Both frameworks have their niche, and if you’re trying to gain some context around the debate that’s currently raging over Ruby testing frameworks (when isn’t there a debate raging over that?) then you’re not alone. I’ve used and avoided both of them at various times, and been passionate, and ex-passionate, and various shades of indifferent. If you’re trying to decide whether or not to pick them up and add them to your toolkit, here’s what I think you need to know. You’re welcome.
RSpec is a complex framework. There’s no getting around that. It offers two benefits: it lowers the conceptual barrier to learning good testing practices for beginners, and it provides certain features that are helpful to people who write lots of tests. Unfortunately, it also chooses to implement some of those features in ways that have left me scratching my head in the past, although perhaps that’s changed in RSpec 2.
An angry baby test suite. Original from flickr.
But I like it. I’m willing to own that complexity myself, and in return I get a lot of features that I value, because I intend to write (and must thus maintain) a large test suite. I don’t do this because I’m so in love with maintaining test suites that I want to marry them and make little baby test suites (accidental baby test suites don’t count). I do it because it helps ensure the quality of the work I deliver to my client. Trade barbs about big test suites all you want, but this matters.
I’ve also used it as a coaching tool for people who are experienced with Ruby but not experienced testers. They generally liked it for that purpose, and so did I.
It’s not the right choice for every team. The same features that make it a great coaching tool for people who are new to testing also make it a difficult choice for people who are new to Ruby, or teams who can’t afford to own additional complexity, which they will eventually have to do. I’ve advocated against its use on teams in the past and I don’t regret that. There’s a lot to be said for the simplicity of Test/Unit and its variants. Shoulda is the best of these. I recommend it unconditionally over the framework that Rails ships with.
Like RSpec, one of Cucumber’s main reasons for existence is to shift the perspective of the people who are using it. It is an effective and beautiful tool in that regard, and many people love it as a result. Its big idea relies on a template that goes something like this: “As a [user], I would like to [do something], so that [reason why].” This is a common Agile story template and it’s been around for years. (For more, see Mike Cohn.) When used correctly, it’s effective at encouraging software implementors to think like software consumers. When ThoughtWorks puts together a team, most of our BAs try to write stories that follow this template.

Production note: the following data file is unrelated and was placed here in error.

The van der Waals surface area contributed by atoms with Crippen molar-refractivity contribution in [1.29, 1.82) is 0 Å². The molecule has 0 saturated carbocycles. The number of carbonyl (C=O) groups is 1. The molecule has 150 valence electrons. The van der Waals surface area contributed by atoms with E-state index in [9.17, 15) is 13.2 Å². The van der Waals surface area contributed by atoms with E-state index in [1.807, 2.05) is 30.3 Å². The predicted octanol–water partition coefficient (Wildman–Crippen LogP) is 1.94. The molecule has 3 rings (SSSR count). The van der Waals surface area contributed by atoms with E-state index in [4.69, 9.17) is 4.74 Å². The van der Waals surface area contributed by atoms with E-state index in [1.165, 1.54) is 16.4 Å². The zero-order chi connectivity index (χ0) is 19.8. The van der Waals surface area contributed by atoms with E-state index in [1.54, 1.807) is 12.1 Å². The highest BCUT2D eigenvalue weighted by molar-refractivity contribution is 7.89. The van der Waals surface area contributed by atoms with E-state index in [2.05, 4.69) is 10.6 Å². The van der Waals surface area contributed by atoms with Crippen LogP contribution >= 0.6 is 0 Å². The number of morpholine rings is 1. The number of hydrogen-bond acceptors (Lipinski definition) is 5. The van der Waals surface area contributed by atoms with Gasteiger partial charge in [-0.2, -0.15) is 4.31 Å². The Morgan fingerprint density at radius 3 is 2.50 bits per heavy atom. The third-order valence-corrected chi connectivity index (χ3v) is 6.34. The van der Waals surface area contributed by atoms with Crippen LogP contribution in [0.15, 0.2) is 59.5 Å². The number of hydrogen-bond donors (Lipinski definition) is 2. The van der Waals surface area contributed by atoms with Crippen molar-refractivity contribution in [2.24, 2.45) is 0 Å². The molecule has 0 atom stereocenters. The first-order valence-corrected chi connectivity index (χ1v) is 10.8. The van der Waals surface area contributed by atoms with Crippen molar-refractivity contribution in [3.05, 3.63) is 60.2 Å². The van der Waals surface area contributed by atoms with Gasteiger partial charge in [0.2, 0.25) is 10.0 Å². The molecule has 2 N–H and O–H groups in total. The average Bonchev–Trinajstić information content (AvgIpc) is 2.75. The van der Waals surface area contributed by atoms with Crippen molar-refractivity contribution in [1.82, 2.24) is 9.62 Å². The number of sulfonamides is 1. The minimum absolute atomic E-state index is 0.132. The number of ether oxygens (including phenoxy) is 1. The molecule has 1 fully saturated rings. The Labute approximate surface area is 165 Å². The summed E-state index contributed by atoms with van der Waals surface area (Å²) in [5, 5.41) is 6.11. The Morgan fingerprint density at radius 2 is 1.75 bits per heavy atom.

This idea, and the template system built to support it (Gherkin), is great because it’s easily adaptable to a wide range of different languages and toolsets. I’m proud that the Ruby community embraced it so wholeheartedly, because in principle it could have been written for any stack (and variants of the same idea had existed for a while in the Java community without achieving much mainstream support). It’s the sign of a vibrant community, open to new ideas and experimentation.
If you’re not accustomed to that template, or don’t have a support team of analysts, Cucumber is a valuable tool. As a piece of software advocacy for a more user-centric approach to writing enterprise software it is without peer.
Note that Cucumber is not designed to compete directly with RSpec. If you’re trying to write controller tests in Cucumber, you’re probably doing it wrong. Tests written in Cucumber are meant to address the system as the user sees it. Tests written in RSpec are (generally) meant to address the system directly, via its API, the way the developer sees it. It’s perfectly acceptable to write acceptance tests in RSpec as long as you keep in mind that it helps to structure them from a user’s point of view.
Its main weakness is that testers who use it are sometimes encouraged to write their acceptance tests at the same level of granularity that an analyst might write their acceptance criteria on a story card. This seems like a really cool idea until you wake up one day to find that you have a lot of very slow acceptance tests that don’t necessarily match the functionality you’ve built and now you have to find a way to either scrap it or beat it into shape again. This is not fun, so don’t do it.
Don’t use it. Ever.
And that’s all I have to say about that.